WarnerMedia’s HBO Max announced today that it will debut its ad-supported subscription tier the first week of June. The tier, which is called HBO Max with Ads, will cost $10 per month — $5 less than the existing ad-free version of HBO Max ($15 per month).
The streaming entertainment platform, which is home to movies like Wonder Woman 1984, and TV shows like the sitcom Friends, says it is committing to having the lightest ad load in the streaming industry, along with the most premium content.
Subscribers to the ad-supported tier of HBO Max will have access to the full HBO Max content catalog, but as previously reported, this will exclude Warner Bros. same-day premiere films debuting in theaters and on HBO Max throughout 2021. These include movies like Dune and The Matrix 4, which WarnerMedia had previously announced.
The server also took the opportunity to remind people of upcoming special events like Friends: The Reunion, which it describes as “a real-life unscripted celebration of the beloved show.”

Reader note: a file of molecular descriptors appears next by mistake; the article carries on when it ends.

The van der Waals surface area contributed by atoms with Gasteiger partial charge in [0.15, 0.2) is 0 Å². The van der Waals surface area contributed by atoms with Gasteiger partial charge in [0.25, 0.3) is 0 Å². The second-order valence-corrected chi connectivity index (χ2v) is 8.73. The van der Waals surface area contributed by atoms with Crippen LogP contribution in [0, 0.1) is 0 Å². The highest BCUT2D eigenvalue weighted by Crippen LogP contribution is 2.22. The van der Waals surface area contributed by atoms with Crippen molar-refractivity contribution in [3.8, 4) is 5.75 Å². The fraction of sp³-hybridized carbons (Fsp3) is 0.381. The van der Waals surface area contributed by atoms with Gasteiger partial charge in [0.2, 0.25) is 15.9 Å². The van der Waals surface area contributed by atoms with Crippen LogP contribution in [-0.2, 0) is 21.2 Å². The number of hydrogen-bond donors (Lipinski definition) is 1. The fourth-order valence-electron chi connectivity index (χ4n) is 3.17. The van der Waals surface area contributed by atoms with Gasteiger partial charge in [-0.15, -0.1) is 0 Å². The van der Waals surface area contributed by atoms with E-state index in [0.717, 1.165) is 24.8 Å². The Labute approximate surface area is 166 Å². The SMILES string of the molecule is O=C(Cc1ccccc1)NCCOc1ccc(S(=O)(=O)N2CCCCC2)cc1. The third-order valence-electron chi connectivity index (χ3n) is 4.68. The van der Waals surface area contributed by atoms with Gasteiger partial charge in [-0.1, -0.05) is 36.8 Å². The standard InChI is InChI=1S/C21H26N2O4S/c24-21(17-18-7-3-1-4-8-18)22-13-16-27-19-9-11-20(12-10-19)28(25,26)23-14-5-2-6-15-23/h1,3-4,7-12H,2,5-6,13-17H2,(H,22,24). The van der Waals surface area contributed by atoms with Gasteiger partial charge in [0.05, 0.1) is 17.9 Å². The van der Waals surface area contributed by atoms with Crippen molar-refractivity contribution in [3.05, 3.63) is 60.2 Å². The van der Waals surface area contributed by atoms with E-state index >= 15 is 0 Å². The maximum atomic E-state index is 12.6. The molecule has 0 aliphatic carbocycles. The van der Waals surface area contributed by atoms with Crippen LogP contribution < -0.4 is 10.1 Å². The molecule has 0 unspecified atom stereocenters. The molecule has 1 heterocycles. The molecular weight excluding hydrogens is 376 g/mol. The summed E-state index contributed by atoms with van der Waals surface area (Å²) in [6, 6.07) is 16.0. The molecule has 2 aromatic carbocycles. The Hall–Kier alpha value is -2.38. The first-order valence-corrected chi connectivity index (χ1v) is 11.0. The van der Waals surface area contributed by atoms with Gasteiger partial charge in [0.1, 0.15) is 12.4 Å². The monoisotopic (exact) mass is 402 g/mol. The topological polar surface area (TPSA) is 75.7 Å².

Earlier reports quoted WarnerMedia CEO Jason Kilar, who said that the new service “won’t muddy HBO shows with commercials.” This led to speculation about how exactly ads would work on the new, more affordable tier.
In a press release emailed to news outlets, WarnerMedia described three different kinds of ad experiences that advertisers will be able to buy:
Brand Block: Where brands own a block of content and consumers delight in a limited commercial experience.
Pause Ads: Create a new space to connect with meaningful engagement opportunities when a consumer takes a break.
Branded Discovery: Surround the content discovery process as consumers explore HBO Max recommended programming.
Providing an ad-supported tier, whether for free or for a reduced price, is something many streaming services have chosen to do as a way of acquiring customers who are highly price-sensitive. Hulu, Paramount+, and NBCUniversal’s Peacock have chosen the reduced-price route, while dozens of other services provide their content for free with ads.
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